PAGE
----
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City of Brass

City of Brass

Answering Ahmadinejad on the Holocaust

The Katie Couric interview with Iranian President Mahmoud Ahmadinejad was a classic example of how he changes the subject away from his own controversial statements. I don’t think Ahmadinejad is a particularly evil man, just a typically corrupt and cynical politician who cultivates domestic support by inflaming populist sentiments among the conservative and uninformed populace, while abusing the powers of his office to deny that same populace their rights so as to maintain his grip on power. Meanwhile, he plays a different card in the foreign arena, to allow his sponsors (like Russia) plausible deniability. This is why he was never going to explicitly deny the Holocaust in his interview with Couric, but instead used the opportunity to ask what sounds like a reasonable question about focus. From the interview, here’s his reply:

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Ahmadinejad: [In] World War II, 60 million people were killed. Why are we just focusing on this special group alone?

We’re sorry for all the 60 million people that lost their lives, equally. All of them were human beings. And it doesn’t matter whether they were Christians or Jews or Buddhists or Muslims. They were killed. So, we’re sorry for everyone.

Hey that sounds pretty reasonable, right? 60 million died, why are we focusing so much on just one-tenth of that number? The implication he is making, which is pure gravy to his uneducated populist base, is that the Jews are whiners who demand special treatment and recognition. But there’s something very special about that 6 million indeed which he (knowingly) omits – the manner and intent of those deaths.

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I am not minimizing the scale of death in WWII – one life is one life. In the conflict, around 15 million Russian civilians died, and add another 15 million dead Chinese on top of that. Up to 3 million German civilians were killed as well. Both sides, Allies and Axis, aimed their military machines at civilian populations, and what the ruthless mechanical slaughter started, war crimes committed by soldiers on the ground finished. It was the sheer scale of death – a crime against humanity inflicted upon itself, and a stain that will always taint the valor and heroism of those who served as a whole – which directly led to the enactment of the Geneva Conventions and (more importantly) the Universal Declaration of Human Rights.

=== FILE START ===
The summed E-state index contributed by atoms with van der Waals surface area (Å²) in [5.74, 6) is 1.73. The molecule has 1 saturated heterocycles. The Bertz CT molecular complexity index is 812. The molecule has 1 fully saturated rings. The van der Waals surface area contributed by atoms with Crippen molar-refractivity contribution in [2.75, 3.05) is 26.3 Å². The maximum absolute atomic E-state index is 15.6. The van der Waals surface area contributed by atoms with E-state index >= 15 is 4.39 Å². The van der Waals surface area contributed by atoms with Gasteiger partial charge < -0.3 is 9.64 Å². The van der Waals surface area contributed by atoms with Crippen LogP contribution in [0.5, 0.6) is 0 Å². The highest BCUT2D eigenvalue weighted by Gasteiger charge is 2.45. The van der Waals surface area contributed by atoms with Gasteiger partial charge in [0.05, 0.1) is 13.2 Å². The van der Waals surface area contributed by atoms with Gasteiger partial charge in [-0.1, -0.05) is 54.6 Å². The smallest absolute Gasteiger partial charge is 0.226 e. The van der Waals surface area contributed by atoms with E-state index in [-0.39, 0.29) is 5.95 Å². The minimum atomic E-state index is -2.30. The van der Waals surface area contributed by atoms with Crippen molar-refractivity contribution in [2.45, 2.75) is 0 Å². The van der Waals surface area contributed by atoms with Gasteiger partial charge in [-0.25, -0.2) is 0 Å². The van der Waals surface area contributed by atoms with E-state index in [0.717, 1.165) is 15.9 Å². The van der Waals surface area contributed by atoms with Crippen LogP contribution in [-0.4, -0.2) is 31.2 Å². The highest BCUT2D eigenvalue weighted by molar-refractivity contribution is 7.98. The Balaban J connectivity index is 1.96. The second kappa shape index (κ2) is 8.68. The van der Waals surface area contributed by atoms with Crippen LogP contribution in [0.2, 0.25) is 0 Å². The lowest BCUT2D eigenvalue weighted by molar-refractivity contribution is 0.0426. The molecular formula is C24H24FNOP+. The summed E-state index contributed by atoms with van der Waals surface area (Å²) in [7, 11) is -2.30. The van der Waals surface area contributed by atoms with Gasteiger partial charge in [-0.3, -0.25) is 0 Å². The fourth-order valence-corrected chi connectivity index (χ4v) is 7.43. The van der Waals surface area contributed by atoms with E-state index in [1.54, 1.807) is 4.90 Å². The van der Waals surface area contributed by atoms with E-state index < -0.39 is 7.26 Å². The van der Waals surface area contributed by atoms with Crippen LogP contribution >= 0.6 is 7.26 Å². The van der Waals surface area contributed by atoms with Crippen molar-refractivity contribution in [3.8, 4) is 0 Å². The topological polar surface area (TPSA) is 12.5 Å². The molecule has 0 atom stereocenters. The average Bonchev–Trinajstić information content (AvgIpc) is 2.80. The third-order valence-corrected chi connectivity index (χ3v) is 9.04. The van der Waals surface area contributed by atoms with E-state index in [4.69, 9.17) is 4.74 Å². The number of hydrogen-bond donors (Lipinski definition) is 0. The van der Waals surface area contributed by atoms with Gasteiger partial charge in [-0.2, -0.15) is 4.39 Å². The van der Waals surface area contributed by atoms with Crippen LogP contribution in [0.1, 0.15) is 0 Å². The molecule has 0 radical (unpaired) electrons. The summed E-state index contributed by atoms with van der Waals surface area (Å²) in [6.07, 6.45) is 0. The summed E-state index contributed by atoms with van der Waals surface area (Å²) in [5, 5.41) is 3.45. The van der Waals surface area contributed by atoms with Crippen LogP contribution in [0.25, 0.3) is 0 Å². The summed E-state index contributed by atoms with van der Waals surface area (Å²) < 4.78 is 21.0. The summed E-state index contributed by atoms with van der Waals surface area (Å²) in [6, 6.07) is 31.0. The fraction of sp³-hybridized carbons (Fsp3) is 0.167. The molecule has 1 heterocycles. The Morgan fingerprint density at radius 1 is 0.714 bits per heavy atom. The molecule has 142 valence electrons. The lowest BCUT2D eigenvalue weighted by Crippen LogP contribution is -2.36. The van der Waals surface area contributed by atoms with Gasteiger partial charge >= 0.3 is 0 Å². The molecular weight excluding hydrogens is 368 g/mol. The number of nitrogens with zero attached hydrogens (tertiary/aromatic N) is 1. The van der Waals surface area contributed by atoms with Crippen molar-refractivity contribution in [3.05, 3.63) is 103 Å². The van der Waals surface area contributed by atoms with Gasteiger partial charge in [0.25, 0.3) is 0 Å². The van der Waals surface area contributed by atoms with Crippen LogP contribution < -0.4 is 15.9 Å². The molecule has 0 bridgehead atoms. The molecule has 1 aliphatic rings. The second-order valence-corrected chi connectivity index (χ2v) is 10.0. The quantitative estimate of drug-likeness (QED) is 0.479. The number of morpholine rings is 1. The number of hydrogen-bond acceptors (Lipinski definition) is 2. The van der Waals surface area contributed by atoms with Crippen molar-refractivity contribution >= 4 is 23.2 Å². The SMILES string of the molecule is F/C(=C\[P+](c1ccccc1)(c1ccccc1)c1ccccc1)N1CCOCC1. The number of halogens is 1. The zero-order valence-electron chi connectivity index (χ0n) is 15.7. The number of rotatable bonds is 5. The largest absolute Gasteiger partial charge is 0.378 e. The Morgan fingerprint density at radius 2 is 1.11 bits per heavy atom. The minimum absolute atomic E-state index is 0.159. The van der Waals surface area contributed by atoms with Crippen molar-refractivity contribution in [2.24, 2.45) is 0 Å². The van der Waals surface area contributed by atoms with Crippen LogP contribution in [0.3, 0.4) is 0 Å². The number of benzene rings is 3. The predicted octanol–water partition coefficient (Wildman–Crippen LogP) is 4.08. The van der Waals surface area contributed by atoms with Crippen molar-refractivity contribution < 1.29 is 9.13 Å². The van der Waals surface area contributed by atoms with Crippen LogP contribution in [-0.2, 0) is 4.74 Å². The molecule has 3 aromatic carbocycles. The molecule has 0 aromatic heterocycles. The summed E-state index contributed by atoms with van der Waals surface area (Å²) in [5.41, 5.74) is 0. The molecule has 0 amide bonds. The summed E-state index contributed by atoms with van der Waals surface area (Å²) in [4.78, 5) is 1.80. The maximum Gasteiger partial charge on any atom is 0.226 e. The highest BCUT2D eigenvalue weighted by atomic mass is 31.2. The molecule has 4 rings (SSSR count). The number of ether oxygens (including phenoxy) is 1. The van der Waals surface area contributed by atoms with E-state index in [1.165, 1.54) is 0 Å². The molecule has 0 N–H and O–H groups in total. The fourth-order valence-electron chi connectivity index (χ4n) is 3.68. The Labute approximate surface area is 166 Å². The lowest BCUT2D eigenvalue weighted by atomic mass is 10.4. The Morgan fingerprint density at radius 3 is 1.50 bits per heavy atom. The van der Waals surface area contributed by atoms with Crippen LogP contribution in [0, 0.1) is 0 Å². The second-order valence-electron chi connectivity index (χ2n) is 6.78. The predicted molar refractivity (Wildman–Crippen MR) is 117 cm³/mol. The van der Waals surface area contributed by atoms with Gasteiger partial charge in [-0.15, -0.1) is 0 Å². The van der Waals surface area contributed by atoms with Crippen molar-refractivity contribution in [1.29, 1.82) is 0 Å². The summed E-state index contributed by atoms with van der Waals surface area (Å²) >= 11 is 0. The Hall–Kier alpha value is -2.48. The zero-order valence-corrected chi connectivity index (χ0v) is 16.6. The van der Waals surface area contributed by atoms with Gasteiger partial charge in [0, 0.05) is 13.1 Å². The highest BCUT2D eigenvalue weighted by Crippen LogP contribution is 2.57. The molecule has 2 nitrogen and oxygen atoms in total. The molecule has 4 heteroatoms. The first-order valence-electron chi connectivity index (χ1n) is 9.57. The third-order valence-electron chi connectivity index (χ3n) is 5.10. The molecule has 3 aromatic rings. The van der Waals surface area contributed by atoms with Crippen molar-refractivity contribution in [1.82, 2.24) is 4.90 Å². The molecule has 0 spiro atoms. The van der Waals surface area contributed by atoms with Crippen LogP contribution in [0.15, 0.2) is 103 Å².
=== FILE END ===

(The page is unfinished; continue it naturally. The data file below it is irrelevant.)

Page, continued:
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But all of this was war. That doesn’t absolve it, but it does provide the causative context. In a real war, civilians die. What sets the Holocaust apart is that it wasn’t war at all, but genocide. The 6 million Jews who died were not caught in the crossfire or bombed for strategic reasons. They weremarched into gas chanbers and executed like cattle, or roaches. In war, collateral damage deaths are counted with the full recognition by both soides, aggressor and victim alike, that the victims are human beings. It is that recognition of their humanity that lends them value as a target. There is, in the twisted logic of war, an honor being done to the victims of war. The Jews weren’t afforded that honor, however – they were not killed in the context of war, but murdered.

6 million murders. All of one race, one group, one people. The intent was not strategic or tactical, but hatred. We have a word for this: evil. That’s what sets the Holocaust apart from the rest.

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